"All the way from not being able to talk at all, they can look at you and not be able to speak, not be able to function as far as moving their extremities."
A stroke is the fourth leading cause of death in America.
"Speech difficulty, visual loss, might have a sudden severe headache, lose some function of some parts of their body."
It cuts off blood flow and oxygen to the brain and can happen subtly.
"It doesn't have to be this full-blown, the whole side of the body's gone."
It's most common in older people with high cholesterol, diabetes or high blood pressure. But, Mike Swindle says it can happen much earlier, so doctors want you to be aware of the signs. They commonly refer to the word FAST as a reminder of how quickly a stroke can happen.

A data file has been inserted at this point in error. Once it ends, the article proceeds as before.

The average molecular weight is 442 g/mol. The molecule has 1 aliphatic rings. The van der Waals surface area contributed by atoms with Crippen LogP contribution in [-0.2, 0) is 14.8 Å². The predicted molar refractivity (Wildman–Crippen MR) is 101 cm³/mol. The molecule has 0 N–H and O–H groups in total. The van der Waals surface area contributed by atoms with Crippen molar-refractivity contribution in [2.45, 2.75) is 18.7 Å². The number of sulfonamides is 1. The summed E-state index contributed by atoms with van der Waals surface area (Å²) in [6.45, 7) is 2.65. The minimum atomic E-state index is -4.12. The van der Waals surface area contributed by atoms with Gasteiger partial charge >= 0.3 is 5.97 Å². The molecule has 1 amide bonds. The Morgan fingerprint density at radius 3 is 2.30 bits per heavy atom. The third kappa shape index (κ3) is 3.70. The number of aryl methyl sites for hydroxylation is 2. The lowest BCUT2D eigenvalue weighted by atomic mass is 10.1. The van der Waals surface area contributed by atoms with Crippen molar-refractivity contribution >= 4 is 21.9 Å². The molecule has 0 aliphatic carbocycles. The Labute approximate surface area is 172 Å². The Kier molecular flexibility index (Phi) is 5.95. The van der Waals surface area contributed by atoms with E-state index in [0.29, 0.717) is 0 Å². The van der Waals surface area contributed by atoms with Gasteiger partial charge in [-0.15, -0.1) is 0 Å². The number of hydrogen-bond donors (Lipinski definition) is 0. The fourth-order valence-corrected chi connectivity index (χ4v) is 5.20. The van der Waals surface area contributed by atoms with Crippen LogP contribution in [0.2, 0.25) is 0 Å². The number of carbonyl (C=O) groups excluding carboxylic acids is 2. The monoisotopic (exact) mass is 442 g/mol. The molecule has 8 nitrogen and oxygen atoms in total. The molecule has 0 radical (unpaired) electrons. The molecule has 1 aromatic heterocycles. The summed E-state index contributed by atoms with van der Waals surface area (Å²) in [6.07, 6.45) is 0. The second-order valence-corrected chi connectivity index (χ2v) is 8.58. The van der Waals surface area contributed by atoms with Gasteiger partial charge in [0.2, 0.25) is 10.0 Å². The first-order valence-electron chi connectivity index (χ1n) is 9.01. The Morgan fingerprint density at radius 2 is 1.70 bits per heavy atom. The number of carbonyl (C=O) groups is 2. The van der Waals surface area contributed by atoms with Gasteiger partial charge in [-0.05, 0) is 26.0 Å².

"Face, arms, speech and time. Drooping of the face or the eyelid, might not close all the way or the tongue might be a little thick. You might have some weakness in the arms. Your speech may be unclear."
The final word is time and it's of the essence when a stroke happens.
"The quicker you get here, the more likely we are to do something about it. Stroke is pretty time-sensitive. You have somewhere between three and four-and-a-half hours to do some acute things to stop it and reverse the stroke."
"Our goal is to be in the ambulance, loaded up and on our way to the hospital in twelve minutes or less."
There are more than 7-million stroke survivors. By knowing the signs, you could be one of them.
"Anytime we can get someone here and potentially get life-saving treatment, it's very rewarding.”
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